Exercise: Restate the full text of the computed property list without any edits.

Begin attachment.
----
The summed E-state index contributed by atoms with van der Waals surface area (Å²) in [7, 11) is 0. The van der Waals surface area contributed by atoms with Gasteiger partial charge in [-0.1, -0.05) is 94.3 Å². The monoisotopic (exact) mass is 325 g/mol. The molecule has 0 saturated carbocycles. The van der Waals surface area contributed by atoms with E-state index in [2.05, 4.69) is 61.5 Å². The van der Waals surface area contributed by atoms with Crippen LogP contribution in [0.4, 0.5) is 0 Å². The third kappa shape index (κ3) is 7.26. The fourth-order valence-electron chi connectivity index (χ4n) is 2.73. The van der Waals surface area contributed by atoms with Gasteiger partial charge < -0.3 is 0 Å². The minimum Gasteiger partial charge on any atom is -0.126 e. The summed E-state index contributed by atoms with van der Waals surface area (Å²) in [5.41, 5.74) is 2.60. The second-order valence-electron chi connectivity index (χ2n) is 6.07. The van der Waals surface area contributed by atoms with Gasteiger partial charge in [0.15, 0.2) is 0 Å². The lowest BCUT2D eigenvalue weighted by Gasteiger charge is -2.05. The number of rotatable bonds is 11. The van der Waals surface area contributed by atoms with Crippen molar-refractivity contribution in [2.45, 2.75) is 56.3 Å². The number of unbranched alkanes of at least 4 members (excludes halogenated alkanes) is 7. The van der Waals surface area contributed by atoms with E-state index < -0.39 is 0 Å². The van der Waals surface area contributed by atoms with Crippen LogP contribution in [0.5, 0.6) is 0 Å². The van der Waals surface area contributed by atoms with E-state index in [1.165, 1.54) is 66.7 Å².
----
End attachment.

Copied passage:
The summed E-state index contributed by atoms with van der Waals surface area (Å²) in [7, 11) is 0. The van der Waals surface area contributed by atoms with Gasteiger partial charge in [-0.1, -0.05) is 94.3 Å². The monoisotopic (exact) mass is 325 g/mol. The molecule has 0 saturated carbocycles. The van der Waals surface area contributed by atoms with E-state index in [2.05, 4.69) is 61.5 Å². The van der Waals surface area contributed by atoms with Crippen LogP contribution in [0.4, 0.5) is 0 Å². The third kappa shape index (κ3) is 7.26. The fourth-order valence-electron chi connectivity index (χ4n) is 2.73. The van der Waals surface area contributed by atoms with Gasteiger partial charge < -0.3 is 0 Å². The minimum Gasteiger partial charge on any atom is -0.126 e. The summed E-state index contributed by atoms with van der Waals surface area (Å²) in [5.41, 5.74) is 2.60. The second-order valence-electron chi connectivity index (χ2n) is 6.07. The van der Waals surface area contributed by atoms with Gasteiger partial charge in [0.15, 0.2) is 0 Å². The lowest BCUT2D eigenvalue weighted by Gasteiger charge is -2.05. The number of rotatable bonds is 11. The van der Waals surface area contributed by atoms with Crippen molar-refractivity contribution in [2.45, 2.75) is 56.3 Å². The number of unbranched alkanes of at least 4 members (excludes halogenated alkanes) is 7. The van der Waals surface area contributed by atoms with E-state index < -0.39 is 0 Å². The van der Waals surface area contributed by atoms with Crippen LogP contribution in [0.5, 0.6) is 0 Å². The van der Waals surface area contributed by atoms with E-state index in [1.165, 1.54) is 66.7 Å².